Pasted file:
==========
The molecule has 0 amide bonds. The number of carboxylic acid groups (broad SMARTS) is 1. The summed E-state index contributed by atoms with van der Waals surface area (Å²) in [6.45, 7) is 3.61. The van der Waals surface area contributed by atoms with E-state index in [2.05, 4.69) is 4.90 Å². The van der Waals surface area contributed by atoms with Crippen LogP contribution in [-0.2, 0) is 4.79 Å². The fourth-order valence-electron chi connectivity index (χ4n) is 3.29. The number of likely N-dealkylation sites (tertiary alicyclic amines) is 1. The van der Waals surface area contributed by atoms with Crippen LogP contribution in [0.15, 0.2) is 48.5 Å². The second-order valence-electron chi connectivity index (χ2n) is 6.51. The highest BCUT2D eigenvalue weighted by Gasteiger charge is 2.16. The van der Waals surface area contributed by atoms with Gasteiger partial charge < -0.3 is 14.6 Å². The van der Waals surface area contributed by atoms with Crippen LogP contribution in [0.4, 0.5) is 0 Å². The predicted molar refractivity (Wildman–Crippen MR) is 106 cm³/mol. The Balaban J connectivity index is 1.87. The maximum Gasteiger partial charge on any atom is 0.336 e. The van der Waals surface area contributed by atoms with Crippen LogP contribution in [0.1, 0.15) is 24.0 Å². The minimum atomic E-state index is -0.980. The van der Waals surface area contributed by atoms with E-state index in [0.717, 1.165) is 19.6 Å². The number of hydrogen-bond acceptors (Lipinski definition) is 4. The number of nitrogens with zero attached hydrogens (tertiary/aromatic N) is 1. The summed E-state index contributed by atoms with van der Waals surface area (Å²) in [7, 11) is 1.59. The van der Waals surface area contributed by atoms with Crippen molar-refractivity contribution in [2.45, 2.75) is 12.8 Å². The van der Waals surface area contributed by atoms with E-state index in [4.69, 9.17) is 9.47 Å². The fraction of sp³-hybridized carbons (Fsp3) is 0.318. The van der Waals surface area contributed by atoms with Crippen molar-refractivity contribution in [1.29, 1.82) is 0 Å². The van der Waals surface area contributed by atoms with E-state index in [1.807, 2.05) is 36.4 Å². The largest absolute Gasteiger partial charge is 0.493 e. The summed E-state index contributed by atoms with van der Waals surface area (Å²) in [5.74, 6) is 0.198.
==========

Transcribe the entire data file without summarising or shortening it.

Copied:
The molecule has 0 amide bonds. The number of carboxylic acid groups (broad SMARTS) is 1. The summed E-state index contributed by atoms with van der Waals surface area (Å²) in [6.45, 7) is 3.61. The van der Waals surface area contributed by atoms with E-state index in [2.05, 4.69) is 4.90 Å². The van der Waals surface area contributed by atoms with Crippen LogP contribution in [-0.2, 0) is 4.79 Å². The fourth-order valence-electron chi connectivity index (χ4n) is 3.29. The number of likely N-dealkylation sites (tertiary alicyclic amines) is 1. The van der Waals surface area contributed by atoms with Crippen LogP contribution in [0.15, 0.2) is 48.5 Å². The second-order valence-electron chi connectivity index (χ2n) is 6.51. The highest BCUT2D eigenvalue weighted by Gasteiger charge is 2.16. The van der Waals surface area contributed by atoms with Gasteiger partial charge < -0.3 is 14.6 Å². The van der Waals surface area contributed by atoms with Crippen LogP contribution in [0.4, 0.5) is 0 Å². The predicted molar refractivity (Wildman–Crippen MR) is 106 cm³/mol. The Balaban J connectivity index is 1.87. The maximum Gasteiger partial charge on any atom is 0.336 e. The van der Waals surface area contributed by atoms with Crippen LogP contribution in [0.1, 0.15) is 24.0 Å². The minimum atomic E-state index is -0.980. The van der Waals surface area contributed by atoms with E-state index in [0.717, 1.165) is 19.6 Å². The number of hydrogen-bond acceptors (Lipinski definition) is 4. The number of nitrogens with zero attached hydrogens (tertiary/aromatic N) is 1. The summed E-state index contributed by atoms with van der Waals surface area (Å²) in [7, 11) is 1.59. The van der Waals surface area contributed by atoms with Crippen molar-refractivity contribution in [2.45, 2.75) is 12.8 Å². The van der Waals surface area contributed by atoms with E-state index in [4.69, 9.17) is 9.47 Å². The fraction of sp³-hybridized carbons (Fsp3) is 0.318. The van der Waals surface area contributed by atoms with Crippen molar-refractivity contribution in [1.29, 1.82) is 0 Å². The van der Waals surface area contributed by atoms with E-state index in [1.807, 2.05) is 36.4 Å². The largest absolute Gasteiger partial charge is 0.493 e. The summed E-state index contributed by atoms with van der Waals surface area (Å²) in [5.74, 6) is 0.198.